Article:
Jim Taylor's Columns - 'Soft Edges' and 'Sharp Edges'

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The biggest religious event in the world

Author: Jim Taylor

Today is Easter Sunday. All around the world, millions of Christian congregations will celebrate the Resurrection (with a capital R) of Jesus of Nazareth.

            It is the single biggest religious celebration in the world – bigger than Islam’s hajj or Hinduism’s mela, which garner much greater media attention. So how could I avoid writing about it?

            You know the story -- Jesus went to Jerusalem, upset the local authorities, was arrested, tried, tortured, and was put to death. As the historic Apostles’ Creed puts it, he “was crucified, died, and was buried; he descended to the dead. On the third day he rose again…”

            In the majority of Christian congregations, the preacher will treat the Resurrection as a literal, physical, honest-to-gawd fact. 

            The narratives were intended to offer legal proof of their claim -- under Jewish law, two eye-witnesses were considered sufficient proof. The Bible offers dozens of witnesses; thousands, according to Paul.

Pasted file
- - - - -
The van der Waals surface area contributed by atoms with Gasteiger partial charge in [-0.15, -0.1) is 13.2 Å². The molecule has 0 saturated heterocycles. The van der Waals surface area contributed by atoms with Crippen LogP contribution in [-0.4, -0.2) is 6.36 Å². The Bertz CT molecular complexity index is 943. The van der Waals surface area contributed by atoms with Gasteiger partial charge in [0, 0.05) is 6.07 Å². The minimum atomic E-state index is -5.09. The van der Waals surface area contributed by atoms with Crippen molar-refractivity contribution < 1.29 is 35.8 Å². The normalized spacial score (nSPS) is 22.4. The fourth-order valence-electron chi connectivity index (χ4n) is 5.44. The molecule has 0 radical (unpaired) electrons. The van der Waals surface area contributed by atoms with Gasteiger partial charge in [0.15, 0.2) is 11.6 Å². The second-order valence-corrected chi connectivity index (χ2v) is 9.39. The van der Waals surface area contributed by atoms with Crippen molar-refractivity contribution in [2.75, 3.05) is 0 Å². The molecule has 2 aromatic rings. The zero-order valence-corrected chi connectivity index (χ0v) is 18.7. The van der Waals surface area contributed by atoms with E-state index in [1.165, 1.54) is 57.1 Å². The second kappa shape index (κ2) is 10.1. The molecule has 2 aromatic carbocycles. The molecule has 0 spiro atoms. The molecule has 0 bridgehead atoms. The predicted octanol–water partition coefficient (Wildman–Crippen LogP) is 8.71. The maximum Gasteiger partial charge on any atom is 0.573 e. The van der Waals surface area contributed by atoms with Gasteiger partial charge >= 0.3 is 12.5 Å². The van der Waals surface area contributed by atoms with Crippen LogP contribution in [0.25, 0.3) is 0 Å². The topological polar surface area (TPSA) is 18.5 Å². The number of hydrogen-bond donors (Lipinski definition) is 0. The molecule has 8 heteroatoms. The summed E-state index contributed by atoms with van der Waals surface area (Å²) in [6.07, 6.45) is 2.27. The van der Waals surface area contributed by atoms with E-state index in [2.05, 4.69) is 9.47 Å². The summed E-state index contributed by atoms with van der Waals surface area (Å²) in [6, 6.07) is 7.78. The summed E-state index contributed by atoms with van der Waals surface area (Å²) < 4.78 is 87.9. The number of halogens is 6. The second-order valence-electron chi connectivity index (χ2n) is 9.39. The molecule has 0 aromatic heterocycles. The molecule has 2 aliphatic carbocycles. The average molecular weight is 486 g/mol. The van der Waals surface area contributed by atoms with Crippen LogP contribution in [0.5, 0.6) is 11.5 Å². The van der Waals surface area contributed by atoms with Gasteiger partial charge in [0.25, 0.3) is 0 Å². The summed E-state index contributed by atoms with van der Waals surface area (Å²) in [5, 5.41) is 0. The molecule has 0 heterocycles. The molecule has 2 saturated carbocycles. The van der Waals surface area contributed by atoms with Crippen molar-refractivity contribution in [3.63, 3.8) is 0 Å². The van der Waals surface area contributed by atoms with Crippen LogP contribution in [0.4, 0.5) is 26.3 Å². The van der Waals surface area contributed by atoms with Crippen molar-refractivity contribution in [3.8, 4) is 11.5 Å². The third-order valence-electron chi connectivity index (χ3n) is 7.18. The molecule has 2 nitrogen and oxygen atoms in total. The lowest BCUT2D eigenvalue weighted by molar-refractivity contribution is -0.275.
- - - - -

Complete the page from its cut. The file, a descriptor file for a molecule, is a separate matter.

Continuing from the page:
Legal proof does not equal scientific proof. In science, the results of an experiment can only be considered valid if they can be replicated. One-shot results are either accidents, or frauds.

            Clearly, the Easter Resurrection is a one-time-only event.

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All organizations rely on rituals

Author: Jim Taylor

I write these words while Wheel of Fortune flickers on TV. I’m not paying attention, but I’m dimly aware of the rituals being acted out on the screen. Spinning the wheel. Applauding on cue. Groaning when someone goes “Bankrupt.” Standing on the right spot on the floor for the final challenge, when exactly the same letters will come up every time.

            Meanwhile, Vanna White pretends to turn blank squares turn into letters -- even though everyone knows she’s only there as eye-candy. 

            The formula is so predictable, it could be hosted by a robot. Maybe it is. 

            And audiences love it.

            Yet people claim to dislike rituals. Typically, they call them “meaningless.” Especially in the religious context.

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What kind of animal would Donald Trump be?

Author: Jim Taylor

If you were an animal, what kind of animal would you be?

            Those who are unable to think metaphorically won’t even understand the question. But some of the organizations I worked with, years ago, used that question to help members understand a little better their relationships with the people they worked with.